The Delaware Breakwater is situated at the entrance into the Delaware Bay near Cape Henlopen. The anchorage ground, or roadstead, is formed by a cove in the southern shore directly west of the pitch of the cape and the seaward end of an extensive shoal called the shears; the tail of which makes out from the shore about five miles up the bay , near the mouth of Broadkill Creek, from whence it extends eastward and terminates at a point about two miles to the northward of the shore at the Cape.
The Breakwater consist of an insulated dike or wall of stone, the transversal section of which is a trapezium, the base resting on the bottom, whilst the summit line forms the top of the works. The other sides represent the inner and outer slopes of the work, that to the seaward being much greater than the other. The inward slope is 45 degrees; the top is horizontal , 22 feet in breadth and raised 5-1/3 feet above the highest spring tide; the outward or sea slope is 89 feet n altitude upon a base of 1053 feet; these dimensions being measured in relation to a horizontal plane passing by a point 27 feet below the lowest spring tide. The base bears to the altitude nearly the same ratio as similar lines in the profile of the Cherbourg and Plymouth Breakwaters.
The opening or entrance from the ocean is 650 yards in width, between the north point of the cape and the east end of the Breakwater. At this entrance the harbor will be accessible during all winds coming from the sea.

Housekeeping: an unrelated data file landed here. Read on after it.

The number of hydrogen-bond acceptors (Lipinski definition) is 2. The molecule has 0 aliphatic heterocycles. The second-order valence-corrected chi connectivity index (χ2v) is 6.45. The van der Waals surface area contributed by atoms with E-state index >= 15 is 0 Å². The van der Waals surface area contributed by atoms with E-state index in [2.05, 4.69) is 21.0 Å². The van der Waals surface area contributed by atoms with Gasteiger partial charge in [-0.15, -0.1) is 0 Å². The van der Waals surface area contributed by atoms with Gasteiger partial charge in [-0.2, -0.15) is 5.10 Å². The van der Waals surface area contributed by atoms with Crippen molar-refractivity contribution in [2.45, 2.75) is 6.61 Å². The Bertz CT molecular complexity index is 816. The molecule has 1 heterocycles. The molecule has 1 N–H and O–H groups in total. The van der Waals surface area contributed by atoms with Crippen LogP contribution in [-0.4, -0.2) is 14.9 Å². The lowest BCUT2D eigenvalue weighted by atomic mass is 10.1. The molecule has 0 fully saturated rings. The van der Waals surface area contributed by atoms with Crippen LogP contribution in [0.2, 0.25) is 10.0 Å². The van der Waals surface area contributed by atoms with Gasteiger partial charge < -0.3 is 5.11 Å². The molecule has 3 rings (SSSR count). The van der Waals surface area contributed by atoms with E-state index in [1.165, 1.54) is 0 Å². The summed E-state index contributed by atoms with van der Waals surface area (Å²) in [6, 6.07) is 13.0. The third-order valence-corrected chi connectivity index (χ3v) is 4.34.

The dike is formed in a straight line from E.S.E. To W.N.W. ; 1200 yards is the length of this portion of the work which is designed to serve the purposes of a breakwater. At a distance of 350 yards from the upper or western end of the breakwater ( which space forms the upper entrance), a similar dike of 500 yards in length , is projected in a direct line, W. by S. ½ S. forming an angle of 146 degree, 15 min, with the Breakwater. This work is designed more particularly as an icebreaker. The whole length of the two dikes above described ; which are now partly commenced will be 1700 yards; they will contain when finished 900,000 cubic yards of stone, composed of pieces of basaltic rock and granite weighing from a quarter of a ton to three tons and upward.
The depth of the water at low tide is from four to six fathoms throughout the harbor which will be formed by these works and the cove of the southern shore. It is calculated to afford a perfect shelter over a space of water surface of seven tenths of a square mile.
The object to be gained by the construction of an artificial harbor in this roadstead are to shelter vessels from the action of waves caused by the winds blowing from the E. to the N.W. round by the N. and also protect them against injuries arising from floating ice descending the bay from the N.W.
Source: Encyclopedia Americana : Tuesday , November 16, 1830 Issue Charleston Courier of Charleston, South Carolina.
From the pen of the Engineer engaged in the construction of the work.